Endangered archives blog

News about the projects saving vulnerable material from around the world

06 April 2016

New collections online - March 2016

Two collections were made available online in March – EAP630 and EAP613

EAP630: Manuscripts from Kokand Khanate (1710-1876) court library from the museum sources of Kokand and Fergana Valley and private collections

The Khanate of Kokand was founded in 1709 within the territory of modern Kyrgyzstan, Uzbekistan, Tajikistan, and Kazakhstan and was abolished after the Russian annexation of the state in 1876. After the establishment of the Turkestan governorship by the Russian Empire in 1876, many manuscripts of the Kokand court library were taken away to Russian collections or to small collections in the Fergana Valley. This pilot project surveyed some of the thousands of books and manuscripts held by the Kokand Literary Museum in Uzbekistan, as well as other museums and private collections in the Fergana Valley, with the aim to hopefully organise a future project to preserve many of these records. As a result of the pilot project four manuscripts were digitised with various themes including, one manuscript about sexual relationships; commentary on the famous work “Aqaʻid al-Nasafi” which deals with the problems of faith in Islam (aqida); “Ghara`ib al-sighar” (Wonders of Childhood), which is recognised to be the first diwan by Ali Shir Nawa’I; the problems of fiqh (the human understanding of Sharia).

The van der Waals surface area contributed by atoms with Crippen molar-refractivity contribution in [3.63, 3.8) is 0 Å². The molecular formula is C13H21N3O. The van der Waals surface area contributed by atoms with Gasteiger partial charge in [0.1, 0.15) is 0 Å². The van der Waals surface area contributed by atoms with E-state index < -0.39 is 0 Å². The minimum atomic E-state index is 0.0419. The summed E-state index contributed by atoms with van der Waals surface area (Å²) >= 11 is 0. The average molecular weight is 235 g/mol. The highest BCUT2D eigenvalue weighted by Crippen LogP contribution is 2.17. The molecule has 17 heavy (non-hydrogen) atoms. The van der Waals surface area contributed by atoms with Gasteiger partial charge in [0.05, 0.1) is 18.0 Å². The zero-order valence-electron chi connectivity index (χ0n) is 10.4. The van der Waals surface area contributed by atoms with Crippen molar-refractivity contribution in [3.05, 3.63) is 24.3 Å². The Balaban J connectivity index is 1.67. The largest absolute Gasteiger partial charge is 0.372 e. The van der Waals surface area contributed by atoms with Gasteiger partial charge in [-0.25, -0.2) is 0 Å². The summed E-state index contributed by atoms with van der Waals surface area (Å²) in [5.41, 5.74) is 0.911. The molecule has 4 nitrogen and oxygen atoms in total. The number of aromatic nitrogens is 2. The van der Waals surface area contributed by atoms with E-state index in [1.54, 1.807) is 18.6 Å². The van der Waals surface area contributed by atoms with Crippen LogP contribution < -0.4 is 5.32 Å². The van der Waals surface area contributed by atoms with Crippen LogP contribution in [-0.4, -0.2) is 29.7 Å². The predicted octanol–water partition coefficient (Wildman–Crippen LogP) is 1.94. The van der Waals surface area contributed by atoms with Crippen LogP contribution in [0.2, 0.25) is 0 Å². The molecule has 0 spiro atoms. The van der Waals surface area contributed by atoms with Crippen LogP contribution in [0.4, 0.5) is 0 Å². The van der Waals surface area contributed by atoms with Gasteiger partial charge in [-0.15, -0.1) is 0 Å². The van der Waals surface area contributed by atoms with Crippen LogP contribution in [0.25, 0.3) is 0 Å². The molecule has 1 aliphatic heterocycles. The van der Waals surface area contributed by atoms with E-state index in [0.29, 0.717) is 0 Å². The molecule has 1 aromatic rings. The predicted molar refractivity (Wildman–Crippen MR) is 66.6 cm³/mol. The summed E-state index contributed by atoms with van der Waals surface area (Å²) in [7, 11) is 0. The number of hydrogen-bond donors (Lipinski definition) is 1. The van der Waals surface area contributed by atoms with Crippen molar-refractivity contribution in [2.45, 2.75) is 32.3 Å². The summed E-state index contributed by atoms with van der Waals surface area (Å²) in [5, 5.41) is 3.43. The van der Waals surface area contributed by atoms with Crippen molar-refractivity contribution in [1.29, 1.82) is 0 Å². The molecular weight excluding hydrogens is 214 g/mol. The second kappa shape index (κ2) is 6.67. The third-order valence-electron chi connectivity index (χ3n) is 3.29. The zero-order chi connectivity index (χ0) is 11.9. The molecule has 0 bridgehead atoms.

Two pages of a manuscript in Arabic script
EAP630/1/3 - Ubaydallah b. Masʻud. “Sharh-i viqaya”

Two pages of a manuscript with the images of people recently coloured in
EAP630/1/1 - Lazzat al-visal

Two pages of a manuscript. The left page has in illustration of flowers
EAP630/1/1 - Lazzat al-visal

EAP613: Digital preservation and cataloguing of early printed Armenian maps, periodicals and newspapers, and making them accessible online

This project digitised maps and periodicals held in the collections of The National Library of Armenia (NLA), the largest repository of printed Armenian materials in the world. The first Armenian printed book 'Urbatagirk’ (Venice 1512), the first printed periodical 'Azdarar' (Madras 1794), the first printed Bible in Armenian (Amsterdam, 1666) and the first printed map 'Hamatarats Ashkharhatsuyts' (Amsterdam 1695) are some of the treasures preserved in the NLA. However, the storage conditions of NLA’s collections are poor and the material fragile. The fluctuation of temperature, level of humidity and the pollution level in the stacks remain uncontrolled throughout the different seasons and has resulted in paper deterioration and fungal contamination.

The project digitised over 18,000 pages, mainly of Armenian newspapers and journals, but also a small collection of maps dating from the 17th to 20th centuries. The newspapers and journals cover some important dates in Armenian and Soviet history and include interesting front page imagery on the dates of the 20th anniversary of the Russian revolution, and the death of Lenin, as just two examples.


Two pages of a newspaper. The right page has an image of Lenin.
EAP613/1/5/1/12/7 - Khorhrdayin Hayastan No.1-74 [1924]

Two pages of a newspaper, with commemorative 1918-1928 illustration on the right.
EAP613/1/5/1/12/22 - Khorhrdayin Hayastan No.1-75 [1928]

Two pages of a newspaper
EAP613/1/5/1/12/11 - Khorhrdayin Hayastan No.1-75 [1925]

A map consisting of two spheres. The left shows the Americas, the right shows the rest of the world.
EAP613/1/1 - Maps (1695-1800)

Map of Imperial Persia.
EAP613/1/1 - Maps (1695-1800)